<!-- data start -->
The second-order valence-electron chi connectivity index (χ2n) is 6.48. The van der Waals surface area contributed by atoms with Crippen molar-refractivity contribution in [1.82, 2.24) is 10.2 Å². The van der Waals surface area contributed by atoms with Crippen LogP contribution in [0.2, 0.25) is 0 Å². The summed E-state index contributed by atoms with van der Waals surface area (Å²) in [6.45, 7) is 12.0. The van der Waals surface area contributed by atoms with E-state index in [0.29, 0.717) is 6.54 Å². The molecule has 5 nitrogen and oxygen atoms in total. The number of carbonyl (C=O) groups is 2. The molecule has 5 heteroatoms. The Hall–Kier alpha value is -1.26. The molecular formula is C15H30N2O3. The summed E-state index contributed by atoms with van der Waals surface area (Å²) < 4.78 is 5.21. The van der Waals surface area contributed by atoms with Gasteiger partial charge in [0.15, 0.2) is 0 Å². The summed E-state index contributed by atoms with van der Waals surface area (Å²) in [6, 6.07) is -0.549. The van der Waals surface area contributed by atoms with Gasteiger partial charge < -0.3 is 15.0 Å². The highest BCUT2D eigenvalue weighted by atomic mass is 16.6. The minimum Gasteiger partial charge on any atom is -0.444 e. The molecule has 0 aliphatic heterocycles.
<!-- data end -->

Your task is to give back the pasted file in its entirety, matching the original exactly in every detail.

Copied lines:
The second-order valence-electron chi connectivity index (χ2n) is 6.48. The van der Waals surface area contributed by atoms with Crippen molar-refractivity contribution in [1.82, 2.24) is 10.2 Å². The van der Waals surface area contributed by atoms with Crippen LogP contribution in [0.2, 0.25) is 0 Å². The summed E-state index contributed by atoms with van der Waals surface area (Å²) in [6.45, 7) is 12.0. The van der Waals surface area contributed by atoms with E-state index in [0.29, 0.717) is 6.54 Å². The molecule has 5 nitrogen and oxygen atoms in total. The number of carbonyl (C=O) groups is 2. The molecule has 5 heteroatoms. The Hall–Kier alpha value is -1.26. The molecular formula is C15H30N2O3. The summed E-state index contributed by atoms with van der Waals surface area (Å²) < 4.78 is 5.21. The van der Waals surface area contributed by atoms with Gasteiger partial charge in [0.15, 0.2) is 0 Å². The summed E-state index contributed by atoms with van der Waals surface area (Å²) in [6, 6.07) is -0.549. The van der Waals surface area contributed by atoms with Gasteiger partial charge < -0.3 is 15.0 Å². The highest BCUT2D eigenvalue weighted by atomic mass is 16.6. The minimum Gasteiger partial charge on any atom is -0.444 e. The molecule has 0 aliphatic heterocycles.